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Employers, in the U.S., are obligated to provide various religious accommodations to their employees, e.g. reasonable prayer breaks etc. But some religious pracices require types of abstinence, such as deprivation from eating and drinking all day, that take a toll on the person's executive functioning, attention, and overall cognition.

If, as a result of such a religious observance, an employee's work performance deteriorates, to which degree, if any, is the employer required to tolerate it, i.e. absorb business loss to be compliant with accommodation?

marked as duplicate by gnat, Rory Alsop, MikeQ, Community May 12 at 18:38

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    @GeorgeM While that's certainly possible, it's not the only possibility. Lots of religions involve fasting for different periods (though certainly to different degrees and with differing frequency). – Upper_Case-Stop Harming Monica May 8 at 17:21
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This is a question better suited for a lawyer or at very list your HR department. Different states may have different laws as to how you may respond to such a thing.

Purely from my own experiences the office I worked out where we had a gentleman who observed Ramadan, when his productivity would tank, we would be supportive, and patient with him. We would help him with what ever he needed to be successful, or simply do some tasks to lighten his workload.

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    In the last company I worked at, Ramadan was one of the most productive months because we avoided the post-lunch fatigue. It's definitely important to measure before you take action. – Simon Richter May 8 at 16:58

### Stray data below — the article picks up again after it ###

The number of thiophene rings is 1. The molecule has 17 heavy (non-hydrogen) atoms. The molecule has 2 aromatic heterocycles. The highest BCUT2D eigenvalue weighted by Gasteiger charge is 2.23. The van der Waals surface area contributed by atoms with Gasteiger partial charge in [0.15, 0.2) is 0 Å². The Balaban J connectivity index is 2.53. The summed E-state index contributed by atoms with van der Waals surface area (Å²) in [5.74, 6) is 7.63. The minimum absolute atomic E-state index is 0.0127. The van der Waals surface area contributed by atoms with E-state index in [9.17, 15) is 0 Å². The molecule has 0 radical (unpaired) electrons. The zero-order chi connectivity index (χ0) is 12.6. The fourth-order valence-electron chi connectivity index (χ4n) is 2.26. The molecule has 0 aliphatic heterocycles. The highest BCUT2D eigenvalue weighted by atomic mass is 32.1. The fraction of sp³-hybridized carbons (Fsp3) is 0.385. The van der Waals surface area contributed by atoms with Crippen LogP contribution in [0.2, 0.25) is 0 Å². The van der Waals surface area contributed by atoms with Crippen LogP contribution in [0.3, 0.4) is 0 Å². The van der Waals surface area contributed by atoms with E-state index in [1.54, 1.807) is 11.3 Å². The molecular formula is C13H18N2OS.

• @SimonRichter I completely agree about being sure of your actions before you take them. The gentleman i spoke of, only started to struggle towards the end of Ramadan. Once Ramadan was over, a few days later he would be right back on top of stuff. – jesse May 8 at 17:09
  • @jesse how would you deal with it, if for instance the job was: "Driver of a schoolbus"? – Pieter B May 10 at 11:20
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Fasting doesn't impact performance once you get used to it. I fast for around 20 hours ever single day and I'm fine. For men, give them about 3 days to a week to adjust. For women it should take about 2 days to a week. These are typically the time frames people expect to stop feeling hungry when drinking nothing but water. Since religious fasting holidays typically permit eating at some point or in some measure, most people won't actually be lacking any nutrition so there won't be malnourishment going on. At most there should be some mild hunger.

Keep in mind, that as an employer you're actually totally powerless when it comes to ensuring people eat. If their health isn't negatively impacted by fasting - it probably won't be - you actually can't do anything about it at all.

That being said, you can do something about a dip in performance. I'd treat this like that. When you find out the reason is a fasting based religious holiday, ask if they can drink water. If they can, suggest they drink that. For the rest of it, just explain that their performance needs to be about what it normally is. Explain that fasting is not an excuse for performing at less than 80% for more than a week. This is literally all you can do aside from forcing them to take lunch breaks anyway. Do note that no one actually has to eat on their lunch breaks.

  • These are typically the time frames people expect to stop feeling hungry when drinking nothing but water. If you're getting this information from a particular source, it would be useful to cite it. However, I would expect this vary based on the person's state of health, including what medications they're on. – BSMP May 8 at 20:31
  • @BSMP This is just what I know from listening to other people talking about fasting. It's generally what's agreed on. Generally it should only take 3 days for men and 2 days for women, but it can take longer. – user53651 May 9 at 13:57

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